* It’s always better to wake up and pee than to pee and then wake up.
* Being kissed while you’re asleep is one of the purest forms of love unless you are in prison.
* Americans have a right to know how Liz Cheney made $36 million while serving in Congress for six years.
* No one was fired in DOD or at State or CIA for what happened in Afghanistan. No one resigned. Indeed, when we do hear from them, our most senior leaders at the time make excuses and point blame … looking to do little more than keep their position and privilege in their carefully curated circle.
* In China, I’m told from sources on the ground, they’re preparing for war with the US – and the rest of the world. Almost all domestic airline flights are artificially booked and they just don’t fly.
When I needed to get to a commercial flight in rural PRC back circa 1998, and I was in a car with officials of the People’s Security Bureau, they said, “don’t worry, the plane won’t take off without you.” I was two hours late and they held the plane. Such is the nature of control. When I boarded, they closed the door and pushed off.
Some say the present moves along with very suspicious other activities are portents of war. An intel source in KL, Malaysia confirmed the rumor, so maybe it’s genuine. I really don’t want to be in frigging Africa if the balloon goes up.
It might also be that Zhang Gaoli’s faction orchestrated or attempted a coup against Xi. Things are exceptionally weird over there. Weird, where China is concerned is dangerous. Weird in the US White House is par for the course.
* Young doctors in Canada are dying at a rate 23X normal after the second booster We now have all the CMA Canadian doctor death data in a spreadsheet. It shows that doctors 50 and younger are being killed after the second booster a rate that is 23X normal.
The Canadian Medical Association (CMA) data for 2020 shows doctors in Canada aged 50 and under die at a rate of about 6 per year. After the latest booster, 6 Canadian doctors, 50 and under, died within a 15-day period. Something is very wrong here, but nobody wants to talk about it or look into it. They’d rather look the other way.
The British M-Class Submarine (historical retrospective)
Hey, what if we put a battleship rifle (cannon) on a submarine? What could go wrong? We have a bunch of them in surplus!
The British M-class was introduced at the end of World War I. They were originally intended to be used for coastal bombardment or as submarine monitors. They were among the largest submarines in the Royal Navy when they were laid down. Though the class was armed with torpedoes, this was not their main armament.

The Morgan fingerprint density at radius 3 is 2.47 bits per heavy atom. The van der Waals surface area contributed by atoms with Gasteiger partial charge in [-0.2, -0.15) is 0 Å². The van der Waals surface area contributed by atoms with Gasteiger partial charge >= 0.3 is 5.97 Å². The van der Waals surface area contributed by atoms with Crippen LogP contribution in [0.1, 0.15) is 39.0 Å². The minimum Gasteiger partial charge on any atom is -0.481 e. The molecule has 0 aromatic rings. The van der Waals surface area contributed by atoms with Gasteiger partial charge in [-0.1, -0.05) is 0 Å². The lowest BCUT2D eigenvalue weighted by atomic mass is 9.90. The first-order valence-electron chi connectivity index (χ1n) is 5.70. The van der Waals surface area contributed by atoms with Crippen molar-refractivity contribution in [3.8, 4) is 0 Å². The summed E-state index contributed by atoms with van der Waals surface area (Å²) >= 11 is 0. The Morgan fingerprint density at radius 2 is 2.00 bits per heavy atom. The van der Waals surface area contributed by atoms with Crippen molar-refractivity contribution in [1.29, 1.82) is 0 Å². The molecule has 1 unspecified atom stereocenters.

The submarine was equipped with an enormous 12-inch (305mm) naval gun. This foot-in-diameter gun was manufactured for British battleships in the late 1890s, but due to a lack of funding was never widely used, though Italy did mount the gun for use in some of their ships. Japan successfully used original and license-produced guns during the Russo-Japanese war, where they were used in the first all-steel naval engagement.
During the M-class manufacturing phase, the role they would play was reimagined. Rather than coastal bombardment, the M-class would take advantage of their underwater ability to prey on merchant shipping. Instead of hunting ships underwater with torpedoes, the M-class would surface unexpectedly near enemy ships and fire its naval gun at the enemy. The gun would have a flat trajectory at shorter ranges, simplifying aiming. It was assumed that a merchant ship would not be able to survive a hit from the 850-pound shell the 12-inch gun fired.
The drawback to the deck-mounted naval gun was that the first shot it fired would have to either sink or significantly damage whatever ship it targeted, as the gun could not be reloaded underwater. Aiming was done with a simple bead sight that was viewed through a periscope.
M-1, the only hull of the M-class to carry a deck gun, leaked badly. Corrosive saltwater damaged the barrel of the gun during test firing and the M1 was never involved in combat-related duties. Post-war, the M1 was struck by a Swedish ship during a training exercise in the English Channel. The blow was enough to tear the main gun from the hull, which quickly flooded, sinking the submarine, with all hands lost.
M-2 was converted to a seaplane carrier in 1925, a hangar replacing the gun turret. She was lost off Chesil Beach, Dorset, on 26 January 1932. It is thought that the hangar door was opened prematurely… never a good move. M2 lies in shallow water, 32 meters deep with the top of the conning tower only 20 meters below the surface at low tide. She is a popular attraction for local scuba divers with as many as six boats anchored above her on busy days.
M-3 was converted to a minelayer in 1927 with stowage for 100 mines, primarily to test the mine-handling equipment of the Grampus class. The mines were carried on a conveyor belt that ran along her upper deck and was covered by an enlarged casing. The mines were laid through a door at the stern. She was scrapped in 1932 after the trials had been completed.
The Beyond Beef ingredients list is almost identical to the ingredients in the Pfizer Covid Vax… a coincidence?
Ridin’ with Biden!
Florida Plumbing Python
When the plunger just doesn’t work to clear the clog.